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How Fast Should You Reply to Tenant Complaints?


[Updated: Mar 04, 2021 ] May 06, 2020 by Erik Martin
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You get a phone call from one of your renters at 1 a.m. that wakes you from a deep sleep. Groggy and exhausted, you let it go to voicemail.

In the morning, you listen to the message and learn that the tenant was upset about noise disruption from an apparent party being held next door. Relieved that it wasn't an emergency, you delay returning the tenant's caller for two days. But now the tenant is more upset than when she left the voicemail. Two months later, that tenant doesn't renew her lease, and you have an empty unit that needs to be filled.

The moral to the story? It's almost always best to respond punctually to a tenant's request or grievance, say the experts.

Put yourself in the renter's shoes

"Most tenants are reasonable and have simple needs. They just want to know that you're there for them and will address any issues in a timely manner," says Caleb Liu, owner of House Simply Sold in Orange, California, a real estate firm that buys and flips properties. "If you treat them right, they will probably return the favor."

Greg Bond, a real estate investor and CEO/founder of Maitland, Florida-headquartered Renovation 320, a firm that buys, renovates, and sells homes, agrees.

"It's important to respond promptly to keep good tenant relations on a personal level. And on a business level, you also want to assess the situation to make sure it's not something that will cost you or your owners a large sum of money," explains Bond, who notes that your on-time response may not only increase the rate of lease renewals but result in positive reviews for your property online.

Your legal obligations

"It's in your best interest to respond to all tenant complaints in a timely manner to avoid possible habitability lawsuits, which can arise when a tenant feels ignored," says Anderson Franco, a San Francisco-based real estate attorney. "Once a habitability suit is in litigation, the tenant and their attorneys are incentivized to continue pursuing it until you compensate the tenant for their damages," cautions Franco. He adds that how quickly you are legally required to reply to and resolve a complaint will vary from state to state.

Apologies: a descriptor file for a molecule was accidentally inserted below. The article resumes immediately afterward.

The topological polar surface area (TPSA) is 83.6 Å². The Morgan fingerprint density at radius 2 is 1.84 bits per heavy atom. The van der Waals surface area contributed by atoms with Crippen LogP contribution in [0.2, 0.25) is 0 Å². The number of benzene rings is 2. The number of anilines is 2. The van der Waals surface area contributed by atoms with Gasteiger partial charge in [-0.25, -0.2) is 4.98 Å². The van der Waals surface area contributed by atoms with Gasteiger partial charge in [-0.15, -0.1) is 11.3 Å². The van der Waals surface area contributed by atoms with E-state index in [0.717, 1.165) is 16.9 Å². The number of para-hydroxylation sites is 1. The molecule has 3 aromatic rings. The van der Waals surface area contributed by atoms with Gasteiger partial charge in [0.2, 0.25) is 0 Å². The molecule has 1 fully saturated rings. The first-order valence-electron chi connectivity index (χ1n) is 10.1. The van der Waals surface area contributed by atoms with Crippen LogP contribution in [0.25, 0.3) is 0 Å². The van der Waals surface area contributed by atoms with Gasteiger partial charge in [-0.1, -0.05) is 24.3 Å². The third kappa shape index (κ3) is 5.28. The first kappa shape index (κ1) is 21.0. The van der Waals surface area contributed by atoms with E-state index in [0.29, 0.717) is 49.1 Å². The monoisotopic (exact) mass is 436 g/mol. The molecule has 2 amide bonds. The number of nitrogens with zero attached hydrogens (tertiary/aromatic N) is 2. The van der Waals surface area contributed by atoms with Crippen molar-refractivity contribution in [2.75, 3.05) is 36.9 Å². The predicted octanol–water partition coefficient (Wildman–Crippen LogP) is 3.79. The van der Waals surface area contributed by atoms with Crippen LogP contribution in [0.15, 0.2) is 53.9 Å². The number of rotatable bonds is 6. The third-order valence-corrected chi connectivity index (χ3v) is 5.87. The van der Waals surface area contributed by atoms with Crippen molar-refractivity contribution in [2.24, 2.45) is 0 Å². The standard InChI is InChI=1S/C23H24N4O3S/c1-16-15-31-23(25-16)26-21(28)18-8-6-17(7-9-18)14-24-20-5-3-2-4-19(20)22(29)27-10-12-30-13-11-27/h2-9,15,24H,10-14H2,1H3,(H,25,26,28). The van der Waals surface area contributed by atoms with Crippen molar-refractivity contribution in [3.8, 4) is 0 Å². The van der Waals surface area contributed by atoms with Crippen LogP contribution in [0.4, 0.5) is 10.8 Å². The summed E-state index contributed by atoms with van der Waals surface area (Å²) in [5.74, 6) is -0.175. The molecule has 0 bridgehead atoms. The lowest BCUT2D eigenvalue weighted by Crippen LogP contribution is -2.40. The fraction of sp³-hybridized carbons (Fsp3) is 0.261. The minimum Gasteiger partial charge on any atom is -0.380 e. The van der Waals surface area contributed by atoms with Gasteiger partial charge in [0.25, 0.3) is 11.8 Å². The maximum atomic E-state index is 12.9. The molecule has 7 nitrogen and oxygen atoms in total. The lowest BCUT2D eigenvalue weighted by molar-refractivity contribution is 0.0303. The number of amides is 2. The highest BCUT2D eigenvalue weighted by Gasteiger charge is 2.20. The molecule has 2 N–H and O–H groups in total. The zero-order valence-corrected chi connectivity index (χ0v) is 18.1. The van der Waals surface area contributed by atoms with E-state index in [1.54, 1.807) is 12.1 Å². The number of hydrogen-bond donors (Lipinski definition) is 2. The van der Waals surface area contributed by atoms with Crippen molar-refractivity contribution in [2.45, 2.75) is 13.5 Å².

"Generally, the standard is that landlords must address the issue within a reasonable amount of time," Franco says. "For example, if the tenant complains that their unit is flooded by a broken water main, the gravity of the situation necessarily requires that the landlord respond immediately. But if they complain of a sink that drains slowly, you can probably wait a few days to address the complaint."

The flip side of the argument

However, replying too quickly when it's not an urgent matter can sometimes send the wrong message -- that you're on call 24/7, 365 days a year, to solve every minor inconvenience a tenant may have. That can end up wasting a lot of your time and result in frustration and landlord burnout.

"The benefits of not responding too quickly are that tenants will probably reach out less often, allowing you to get more work done on other aspects of your business," Bond says. "But this can have negative consequences, too. Tenants may end up not feeling comfortable reaching out to you for anything, which can cause simple problems to turn into big ones and, eventually, big costs for you."

Best practices

Kurt Westfield, managing director for WC Equity Group in Tampa, Florida, recommends establishing a communication protocol with tenants before they move in.

"It's prudent to have a separate 24-hour answering service they can call when emergencies occur. The service will then alert you immediately. But when it comes to non-emergencies and maintenance requests, require that these be formally submitted to you via email or text so that you have a legal record," suggests Westfield.

Franco says it's good practice to document every complaint and repair -- even if the complaint and your response were made verbally -- and to keep good records that you can retrieve, if necessary, to establish that you've done your job as a landlord.

"I would reply to a tenant text or email with a phone call, which allows you to dig deeper into the complaint and may end up saving time because you can converse quicker and with more clarity on the phone," advises Joshua Eberly, founder of 717 Home Buyers, a Lancaster, Pennsylvania-based real estate investing firm.

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